# Help - how do you teach p-scale pupils?

Discussion in 'Mathematics' started by lizlucy, Sep 13, 2007.

1. ### lizlucyNew commenter

We have one year 7 student who is p-scale in Maths. The SENCO said in briefing that teachers should assume that he has no mathematical ability at all.
We have pupils who are working at Level 2 when they come to us but the majority have 4's and 5's so we have no expertise at all at this level.
He has been put in the bottom set with a TA with him but he is not really able to access the work they are doing.

2. ### lizlucyNew commenter

We have one year 7 student who is p-scale in Maths. The SENCO said in briefing that teachers should assume that he has no mathematical ability at all.
We have pupils who are working at Level 2 when they come to us but the majority have 4's and 5's so we have no expertise at all at this level.
He has been put in the bottom set with a TA with him but he is not really able to access the work they are doing.

3. ### MathsHOD

I've taught a girl who is on the P scale for 2 years (and going into a 3rd). She arrived being able to occassionally count to 3. She's now up to counting to 10.

I have a great TA who works with her in all maths lessons. She does completly seperate work to the rest of the class but we theme it so when we are doing number she does number, ditto for SSM and Algebra. When we do data she does extra number - normally to do with money.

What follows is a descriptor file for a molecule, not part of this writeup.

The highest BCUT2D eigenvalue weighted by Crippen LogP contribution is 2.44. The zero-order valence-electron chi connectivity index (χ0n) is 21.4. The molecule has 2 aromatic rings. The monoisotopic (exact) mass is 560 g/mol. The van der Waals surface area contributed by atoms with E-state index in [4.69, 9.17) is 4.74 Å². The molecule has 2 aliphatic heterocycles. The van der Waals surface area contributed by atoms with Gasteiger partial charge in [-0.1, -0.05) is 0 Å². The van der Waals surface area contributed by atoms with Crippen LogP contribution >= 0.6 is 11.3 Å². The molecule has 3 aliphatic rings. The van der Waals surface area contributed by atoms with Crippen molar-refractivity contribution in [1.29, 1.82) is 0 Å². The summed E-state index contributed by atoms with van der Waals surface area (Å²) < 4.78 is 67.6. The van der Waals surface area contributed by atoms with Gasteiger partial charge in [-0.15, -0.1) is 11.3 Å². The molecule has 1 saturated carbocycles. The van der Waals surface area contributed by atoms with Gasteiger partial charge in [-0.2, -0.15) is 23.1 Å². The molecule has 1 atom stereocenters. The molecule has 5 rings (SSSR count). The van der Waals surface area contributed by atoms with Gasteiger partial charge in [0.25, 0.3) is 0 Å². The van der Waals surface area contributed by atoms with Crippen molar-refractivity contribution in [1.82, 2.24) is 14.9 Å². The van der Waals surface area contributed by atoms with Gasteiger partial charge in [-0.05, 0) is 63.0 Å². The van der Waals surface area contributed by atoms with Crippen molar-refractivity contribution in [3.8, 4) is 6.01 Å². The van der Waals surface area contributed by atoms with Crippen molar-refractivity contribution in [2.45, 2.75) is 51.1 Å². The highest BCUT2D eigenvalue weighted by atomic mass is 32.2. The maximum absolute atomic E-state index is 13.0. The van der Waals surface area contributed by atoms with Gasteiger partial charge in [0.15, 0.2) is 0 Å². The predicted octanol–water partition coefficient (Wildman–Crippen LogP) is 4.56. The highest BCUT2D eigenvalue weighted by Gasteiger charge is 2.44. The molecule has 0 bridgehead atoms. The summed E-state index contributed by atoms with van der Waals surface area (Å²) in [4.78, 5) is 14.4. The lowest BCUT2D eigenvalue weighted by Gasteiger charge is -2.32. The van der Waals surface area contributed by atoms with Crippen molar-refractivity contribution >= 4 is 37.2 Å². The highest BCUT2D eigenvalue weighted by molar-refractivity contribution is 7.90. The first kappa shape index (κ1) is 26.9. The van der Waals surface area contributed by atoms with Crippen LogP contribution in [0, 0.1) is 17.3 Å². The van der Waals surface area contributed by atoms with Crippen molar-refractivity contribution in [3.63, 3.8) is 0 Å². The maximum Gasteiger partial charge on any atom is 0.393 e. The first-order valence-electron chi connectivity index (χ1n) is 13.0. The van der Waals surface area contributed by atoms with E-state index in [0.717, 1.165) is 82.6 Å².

A few ideas:

In algebra she does lots of work on patterns - we start a multilink pattern (Red, yellow, Red, yellow etc. etc.) and ask her to add the next 2 pieces or so. Lots of different colours, patterns etc.

In number she does lots of things that use counting - playing little board games using a dice that we have made with only numbers (not dots) 1,2 and 3 on (she now uses a regular dice). Lots of count the clowns and trace over the partially written digit.

In shape lots of sortin of shapes (big and small; red and blue; triangles and sqaures). Her SSM is strongest and she can recognise and draw many 2D shapes if you ask her to.

About once a week she does a bit of "show and tell" to the class about what she has done and they love it. This week we all went outside and she showed us the shapes she had drawn on the playground using big chalk blocks we bought - she told the class what each shape was called. The class are very receptive to this time.

The key difficulty is think up enough different things that work on the same core skills. We don't want her to become bored.

4. ### brookes

You could use the idea of themes as a way of covering the same work again and again - so Shopping, Eating Out, Triangles, Horses, Music, Cars etc. Could she be set project booklets to work through with the TA?

This is so difficult for the teacher to plan and prepare for (it wouldn't be the TA's responsibility in my school) and I can't see how the pupil can feel Included if doing seperate work to the rest of the class.

5. ### Brett0401

is this a joke? You're asking people for 'ready made resources' for some kid we don't even know? Do them yourself! It's your job to provide work for this kid that they can access. And it shouldn't be stupid stuff like 1+3. Figure out what they need support with and provide it for them. Don't scour the web for some generic ****.

7. ### MathsHOD

Brett - that's rather harsh. If resources exist or others have experience why shouldn't someone ask for advice? They can then cherry pick the wealth of ideas that people put forward to find the ones that would suit the pupil in question and add to this volume of resources where necessary.

I don't teah from a textbook but do use them occassionally where there is an exercise or whatever that exists that meets my needs (why would I waste my time inventing an equivalent resource when I can spend that time buildign a resouce where nothing suitable exists).